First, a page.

Polymorphism in the NLRP3 inflammasome-associated EIF2AK2 gene and inflammatory bowel disease

  • Authors:
    • Geena Paramel Varghese
    • Ludmila Uporova
    • Jonas Halfvarson
    • Allan Sirsjö
    • Karin Fransén
  • View Affiliations

  • Published online on: January 21, 2015     https://doi.org/10.3892/mmr.2015.3236
  • Pages: 4579-4584
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Abstract

Inflammatory bowel disease (IBD) is the common name for numerous relapsing inflammatory conditions, and is the collective name for Crohn's disease (CD) and ulcerative colitis (UC). The activation of the inflammasome in the pathogenesis of IBD has recently been identified, however the underlying mechanisms remain unclear. An activator of the inflammasome is double-stranded RNA-dependent protein kinase R, also termed EIF2AK2. A genetic alteration in the EIF2AK2 gene has previously been shown to be associated with Alzheimer's disease. The present study genotyped samples from a Swedish cohort of patients with IBD and healthy controls for an EIF2AK2 polymorphism. The rs2254958 polymorphism in the 5'‑untranslated region of the EIF2AK2 gene was genotyped by TaqMan® single nucleotide polymorphism genotyping, followed by allelic discrimination. However, no significant association was determined between the rs2254958 polymorphism and the development of IBD, or clinical outcome. In conclusion, the results of the present study suggest that the rs2254958 polymorphism has a limited effect on the onset or progression of IBD.

Introduction

Inflammatory bowel disease (IBD) is the name for a group of gastrointestinal disorders, of which Crohn’s disease (CD) and ulcerative colitis (UC) are the two most common subtypes. IBD is generally hypothesized to be a multifactorial condition caused by a combination of genetic, microbial and environmental factors (1). Among the genetic risk factors involved in IBD, genetic alterations in genes associated with intestinal homeostasis, microbial defense, innate immune system regulation, reactive oxygen species production, autophagy and regulation of adaptive immunity have been identified (2).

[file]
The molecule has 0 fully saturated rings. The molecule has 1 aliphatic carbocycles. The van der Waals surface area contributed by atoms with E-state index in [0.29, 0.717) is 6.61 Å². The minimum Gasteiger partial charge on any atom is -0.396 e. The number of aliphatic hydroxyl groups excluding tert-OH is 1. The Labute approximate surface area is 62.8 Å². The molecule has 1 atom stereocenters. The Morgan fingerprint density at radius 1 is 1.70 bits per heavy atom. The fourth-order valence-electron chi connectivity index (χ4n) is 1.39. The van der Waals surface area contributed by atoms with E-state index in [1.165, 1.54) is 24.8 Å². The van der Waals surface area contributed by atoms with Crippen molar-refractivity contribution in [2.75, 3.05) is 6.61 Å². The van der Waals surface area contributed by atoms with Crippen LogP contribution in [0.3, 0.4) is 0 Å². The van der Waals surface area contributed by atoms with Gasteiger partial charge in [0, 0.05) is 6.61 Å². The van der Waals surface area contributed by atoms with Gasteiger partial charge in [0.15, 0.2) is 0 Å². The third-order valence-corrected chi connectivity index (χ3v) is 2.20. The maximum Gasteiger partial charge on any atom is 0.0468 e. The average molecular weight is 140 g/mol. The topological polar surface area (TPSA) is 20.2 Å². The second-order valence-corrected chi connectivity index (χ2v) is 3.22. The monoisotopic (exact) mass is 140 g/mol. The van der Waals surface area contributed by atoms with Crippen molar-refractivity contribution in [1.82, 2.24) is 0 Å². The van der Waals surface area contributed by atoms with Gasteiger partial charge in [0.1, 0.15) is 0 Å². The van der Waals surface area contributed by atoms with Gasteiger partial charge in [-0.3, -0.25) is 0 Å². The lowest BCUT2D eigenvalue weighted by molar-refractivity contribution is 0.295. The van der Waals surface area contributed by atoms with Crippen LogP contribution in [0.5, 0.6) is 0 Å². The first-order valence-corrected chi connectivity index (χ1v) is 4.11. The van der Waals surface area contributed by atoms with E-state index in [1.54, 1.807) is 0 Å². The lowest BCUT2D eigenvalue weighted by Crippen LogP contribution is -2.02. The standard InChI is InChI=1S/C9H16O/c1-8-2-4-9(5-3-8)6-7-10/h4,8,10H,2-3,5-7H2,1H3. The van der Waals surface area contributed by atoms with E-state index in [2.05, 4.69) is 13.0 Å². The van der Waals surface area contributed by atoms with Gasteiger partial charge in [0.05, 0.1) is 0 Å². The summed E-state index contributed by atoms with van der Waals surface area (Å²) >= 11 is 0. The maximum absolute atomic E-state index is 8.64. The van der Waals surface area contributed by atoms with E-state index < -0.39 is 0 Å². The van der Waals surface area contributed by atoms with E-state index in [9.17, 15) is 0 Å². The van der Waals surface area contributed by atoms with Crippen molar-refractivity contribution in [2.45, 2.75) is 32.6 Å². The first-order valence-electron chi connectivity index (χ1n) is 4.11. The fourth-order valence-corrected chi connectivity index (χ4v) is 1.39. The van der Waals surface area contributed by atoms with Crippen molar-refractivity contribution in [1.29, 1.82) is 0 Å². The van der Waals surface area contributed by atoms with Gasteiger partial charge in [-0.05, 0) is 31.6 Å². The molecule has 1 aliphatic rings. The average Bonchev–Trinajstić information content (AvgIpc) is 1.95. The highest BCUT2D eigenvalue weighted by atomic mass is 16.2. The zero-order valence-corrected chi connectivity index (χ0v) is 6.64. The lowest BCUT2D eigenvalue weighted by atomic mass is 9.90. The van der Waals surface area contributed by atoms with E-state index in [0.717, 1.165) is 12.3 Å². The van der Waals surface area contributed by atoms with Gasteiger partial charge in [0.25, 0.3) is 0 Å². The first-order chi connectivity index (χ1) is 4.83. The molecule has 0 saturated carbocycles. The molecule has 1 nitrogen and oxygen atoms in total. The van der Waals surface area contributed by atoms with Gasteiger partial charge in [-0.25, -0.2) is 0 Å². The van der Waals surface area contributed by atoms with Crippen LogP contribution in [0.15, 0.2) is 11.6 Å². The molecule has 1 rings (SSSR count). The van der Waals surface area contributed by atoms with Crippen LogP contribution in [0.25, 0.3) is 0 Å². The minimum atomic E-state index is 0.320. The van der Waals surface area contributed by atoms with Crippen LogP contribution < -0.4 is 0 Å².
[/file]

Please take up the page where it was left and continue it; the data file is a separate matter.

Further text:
The NLRP3 inflammasome has previously been implicated in the pathogenesis of numerous inflammatory diseases, including IBD (3). The intracellular NLRP3 inflammasome consists of the sensor proteins NLRP3, ASC and pro-caspase-1; however, the mechanism for the assembly of the NLRP3 inflammasome remains poorly understood. Various stimuli, such as bacterial muramyl dipeptide, peptidoglycan, bacterial and viral RNA, bacterial toxins, low intracellular K+ concentrations, ATP and urate crystals are known to induce the formation of the NLRP3 inflammasome (410). Upon activation of the NLRP3 inflammasome, caspase-1 is activated, followed by interleukin (IL)-1β, IL-18 and the endogenous danger signal high-mobility group protein B1 (HMGB1) (1114). Once activated HMGB1 is translocated from the nucleus to the cytoplasm, which facilitates its extracellular secretion (14). Elevated levels of HMGB1 have previously been detected in the stools of patients with IBD (15), thus suggesting a potential role for HMGB1 in the pathogenesis of IBD. Lu et al (16) previously demonstrated that one of the molecules responsible for inflammasome activation and HMGB1 release is the double-stranded RNA-dependent protein kinase R (PKR, also known as EIF2AK2) (16). PKR is an intracellular protein encoded by the EIF2AK2 gene on chromosome 2p22-p21, and has two RNA binding domains and a kinase domain (17). Previous studies have indicated that PKR is involved in various cell regulatory pathways, including antiviral activity, growth suppression, cell cycle regulation, transcriptional regulation and apoptosis (18). Lu et al (16) demonstrated that genetic deletion of EIF2AK2 reduced activation of the NLRP3 inflammasome, whereas overexpression of EIF2AK2 increased the activity of the NLRP3 inflammasome. Numerous single nucleotide polymorphisms (SNPs) have been shown to be located in the EIF2AK2 gene. One of these, the rs2254958 SNP is located in the 5′-untranslated region (UTR) and has been associated with Alzheimer’s disease, which has previously been identified as an inflammatory disease associated with NLRP3 activation (19,20). The rs2254958 (C/T) polymorphism is located in the evolutionarily conserved SRp55 binding enhancer element of the EIF2AK2 gene, where interaction with the transcription factor is disrupted by the minor T-allele, but not the major C-allele (19). Bullido et al (19) also suggested, via virtual analysis of the 5′-UTR, that the rs2254958 SNP may alter the activity of an exonic splicing enhancer. However, the role of this polymorphism in the development of IBD is currently unknown. The present study aimed to investigate the rs2254958 polymorphism in the EIF2AK2 gene in a Swedish cohort of patients with IBD. The frequency of the SNP was then compared with the frequency in healthy controls from the same region and examined in association with disease phenotype data.